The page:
A rug designer in Wiltshire stumbled upon a hugely significant Roman archaeological find while having a barn on his property converted for his children.
Luke Irwin’s find is said to be unparalleled by historic England, but until the electricians started drilling into the floor to install the underfloor cables Luke insisted on, they had no idea they were there.
Today’s Conveyancer spoke to Dr Peter Guest, Senior Lecturer in Roman Archaeology at Cardiff University, who says while it’s impossible to know if a significant find is beneath a property, it’s very easy to see where any existing finds are online.
Dr Guest, who has been working on projects near Cirencester as well as in South Wales, also outlined where Roman properties are most likely to be found.
Dr Guest said: “There are a lot of Roman villas that are known, they’re a common of feature in Roman Britain, but there are always new sites being found and it happens quite regularly, particularly when development is going ahead, like extensions or roads or housing developments, but this one appears to be rather a big.
The online service Heritage Gateway can be used to search for any historic find down to within 100m of a particular location. But surprisingly, finds as significant as this one don’t always have the legal protection their historic value might call for.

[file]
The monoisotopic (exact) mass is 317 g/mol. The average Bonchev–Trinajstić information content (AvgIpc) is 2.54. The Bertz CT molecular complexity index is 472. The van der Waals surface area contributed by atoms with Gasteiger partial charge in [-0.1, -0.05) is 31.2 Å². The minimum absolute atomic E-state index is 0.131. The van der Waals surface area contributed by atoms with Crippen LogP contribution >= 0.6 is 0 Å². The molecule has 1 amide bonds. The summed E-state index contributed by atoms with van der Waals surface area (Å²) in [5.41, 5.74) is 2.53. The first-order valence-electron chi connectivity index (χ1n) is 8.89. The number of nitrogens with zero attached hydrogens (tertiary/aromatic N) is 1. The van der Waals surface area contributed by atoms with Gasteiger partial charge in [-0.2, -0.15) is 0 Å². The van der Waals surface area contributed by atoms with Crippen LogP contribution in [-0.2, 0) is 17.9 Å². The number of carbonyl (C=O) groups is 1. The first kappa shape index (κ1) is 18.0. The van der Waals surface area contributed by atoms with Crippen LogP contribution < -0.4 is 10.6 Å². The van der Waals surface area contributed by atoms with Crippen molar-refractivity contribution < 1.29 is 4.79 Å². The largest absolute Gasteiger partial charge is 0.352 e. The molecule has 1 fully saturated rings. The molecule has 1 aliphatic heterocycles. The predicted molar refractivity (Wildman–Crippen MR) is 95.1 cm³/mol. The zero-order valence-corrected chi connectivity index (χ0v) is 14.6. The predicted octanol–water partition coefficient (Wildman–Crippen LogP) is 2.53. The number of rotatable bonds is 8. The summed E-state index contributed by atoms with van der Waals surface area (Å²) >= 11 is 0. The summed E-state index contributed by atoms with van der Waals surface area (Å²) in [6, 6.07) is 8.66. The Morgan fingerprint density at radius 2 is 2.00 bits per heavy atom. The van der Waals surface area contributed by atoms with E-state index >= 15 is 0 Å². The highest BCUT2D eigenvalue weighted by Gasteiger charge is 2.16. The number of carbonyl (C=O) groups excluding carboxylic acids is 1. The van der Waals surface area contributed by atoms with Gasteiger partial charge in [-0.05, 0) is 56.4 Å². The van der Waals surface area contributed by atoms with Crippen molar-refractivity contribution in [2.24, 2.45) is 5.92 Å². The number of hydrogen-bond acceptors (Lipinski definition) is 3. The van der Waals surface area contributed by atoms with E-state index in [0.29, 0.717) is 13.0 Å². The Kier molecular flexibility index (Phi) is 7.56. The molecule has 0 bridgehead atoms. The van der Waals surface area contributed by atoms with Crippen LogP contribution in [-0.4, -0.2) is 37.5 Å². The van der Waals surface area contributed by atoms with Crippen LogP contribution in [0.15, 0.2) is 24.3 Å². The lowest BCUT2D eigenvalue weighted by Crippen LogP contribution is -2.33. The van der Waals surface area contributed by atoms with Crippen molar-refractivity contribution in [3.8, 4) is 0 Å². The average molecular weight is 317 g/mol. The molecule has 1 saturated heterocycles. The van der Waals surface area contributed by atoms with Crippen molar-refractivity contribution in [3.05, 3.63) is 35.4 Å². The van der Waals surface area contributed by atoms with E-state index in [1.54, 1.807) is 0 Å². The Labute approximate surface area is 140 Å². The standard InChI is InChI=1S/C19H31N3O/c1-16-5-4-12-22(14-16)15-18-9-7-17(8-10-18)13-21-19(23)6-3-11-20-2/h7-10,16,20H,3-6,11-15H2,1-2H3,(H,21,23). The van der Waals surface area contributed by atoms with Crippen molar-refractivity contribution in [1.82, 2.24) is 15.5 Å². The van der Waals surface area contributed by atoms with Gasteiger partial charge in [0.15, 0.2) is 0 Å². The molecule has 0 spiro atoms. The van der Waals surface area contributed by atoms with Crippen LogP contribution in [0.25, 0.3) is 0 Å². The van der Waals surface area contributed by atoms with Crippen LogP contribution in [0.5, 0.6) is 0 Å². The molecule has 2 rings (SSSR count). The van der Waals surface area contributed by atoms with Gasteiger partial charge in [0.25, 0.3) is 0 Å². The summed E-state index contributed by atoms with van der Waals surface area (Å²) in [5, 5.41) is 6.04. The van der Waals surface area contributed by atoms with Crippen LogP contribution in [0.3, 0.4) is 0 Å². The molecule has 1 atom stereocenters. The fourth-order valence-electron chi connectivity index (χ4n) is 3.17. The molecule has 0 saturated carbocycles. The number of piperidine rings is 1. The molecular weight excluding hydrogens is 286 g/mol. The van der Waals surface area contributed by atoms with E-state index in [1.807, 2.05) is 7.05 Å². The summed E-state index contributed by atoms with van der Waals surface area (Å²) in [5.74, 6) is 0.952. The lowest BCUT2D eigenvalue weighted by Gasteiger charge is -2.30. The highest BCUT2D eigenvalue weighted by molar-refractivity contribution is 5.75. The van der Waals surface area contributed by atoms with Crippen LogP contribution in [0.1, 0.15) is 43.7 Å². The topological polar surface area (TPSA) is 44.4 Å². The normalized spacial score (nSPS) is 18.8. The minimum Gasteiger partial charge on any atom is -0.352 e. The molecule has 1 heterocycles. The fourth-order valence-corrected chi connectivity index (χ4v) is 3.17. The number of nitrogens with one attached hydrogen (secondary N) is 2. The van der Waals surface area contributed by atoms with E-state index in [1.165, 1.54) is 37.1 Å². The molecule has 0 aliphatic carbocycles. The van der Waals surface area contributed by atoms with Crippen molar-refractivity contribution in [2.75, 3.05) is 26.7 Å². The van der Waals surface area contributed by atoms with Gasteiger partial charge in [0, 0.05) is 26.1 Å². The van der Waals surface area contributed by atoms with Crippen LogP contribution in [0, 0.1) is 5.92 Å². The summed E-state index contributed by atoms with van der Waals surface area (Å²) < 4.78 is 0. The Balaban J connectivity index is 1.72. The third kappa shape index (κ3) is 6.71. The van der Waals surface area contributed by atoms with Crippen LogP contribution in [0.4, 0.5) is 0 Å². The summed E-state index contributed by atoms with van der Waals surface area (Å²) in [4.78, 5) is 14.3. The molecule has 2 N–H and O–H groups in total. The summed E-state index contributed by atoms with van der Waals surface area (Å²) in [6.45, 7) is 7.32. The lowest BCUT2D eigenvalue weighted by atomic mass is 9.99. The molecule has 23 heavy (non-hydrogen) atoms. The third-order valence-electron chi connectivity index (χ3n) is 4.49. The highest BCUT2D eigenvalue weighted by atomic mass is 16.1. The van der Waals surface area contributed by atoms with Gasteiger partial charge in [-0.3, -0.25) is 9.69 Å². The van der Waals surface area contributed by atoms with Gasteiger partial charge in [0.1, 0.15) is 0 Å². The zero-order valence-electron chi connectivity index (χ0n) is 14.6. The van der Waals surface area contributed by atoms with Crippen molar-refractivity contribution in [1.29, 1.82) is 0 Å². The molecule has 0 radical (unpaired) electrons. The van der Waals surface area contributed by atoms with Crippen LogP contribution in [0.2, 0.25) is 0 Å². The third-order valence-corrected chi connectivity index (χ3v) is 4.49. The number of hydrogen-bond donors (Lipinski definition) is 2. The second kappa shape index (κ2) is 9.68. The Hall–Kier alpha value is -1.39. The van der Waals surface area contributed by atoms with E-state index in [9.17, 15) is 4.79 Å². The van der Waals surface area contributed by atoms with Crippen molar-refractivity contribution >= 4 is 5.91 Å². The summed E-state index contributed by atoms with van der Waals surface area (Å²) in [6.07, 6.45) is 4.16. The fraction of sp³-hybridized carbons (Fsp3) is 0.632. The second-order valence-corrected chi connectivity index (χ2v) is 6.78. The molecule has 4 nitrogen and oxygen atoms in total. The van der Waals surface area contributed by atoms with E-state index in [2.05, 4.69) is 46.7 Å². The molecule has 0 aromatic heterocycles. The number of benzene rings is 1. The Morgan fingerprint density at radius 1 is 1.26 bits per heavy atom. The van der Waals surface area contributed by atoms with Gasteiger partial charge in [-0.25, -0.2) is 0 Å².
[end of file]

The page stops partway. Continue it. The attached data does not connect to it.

Dr Guest continued: “Legally a person who finds something like this might not have to do anything at all with it. There are various acts of Parliament that cover finds, but the most recent is treasure, that is portable artefacts, but only gold and silver.
“If it’s bone, floors or bits of pottery and such there’s no legal requirement to leave the or declare them. But what does or should usually happen, when someone has found something on their land, you get hold of the county archaeologist and they run a historic environment record check. Each country has one, or they might be amalgamated with a neighbouring county, and they have all archaeological finds recorded to date. The first thing to do is check the site so they can see if this discovery is known or not.
“With this find, Historic England got involved so at some stage the landowner must have said something, they go off and check, and it becomes a new dot on the map.
“For known sites, they’re either scheduled or not scheduled. If they are scheduled, they are covered and protected, but if they’re not scheduled they aren’t. It doesn’t mean you can do anything you want, but they’re not at the top level, like the grades in listed building status.
“As far as where villas are known, we know of villas across all of Roman Britain, but they’re much more common in the south of England. There’s a line that goes from Bedfordshire, Northamptonshire, Cambridgeshire and down to the Cotswolds, Somerset and Dorset. Then along the coast it’s from Kent to Hampshire, that’s where 75% of villas are known,
“Further north and west from there, the fewer they become. So when you get to Wales, there’s a concentration on the south coast in what used to be Glamorgan over to the Gower peninsula just past Swansea. There are a one or two in the west and one or two in the north of Wales, but very small number.
“The reasons why they’re there aren’t clear, but it sort of matches up with where the civilian zone was in the south and east and military zone in north and west. Where you get parts of the Roman army responsible for administration there don’t tend to be villas like this.”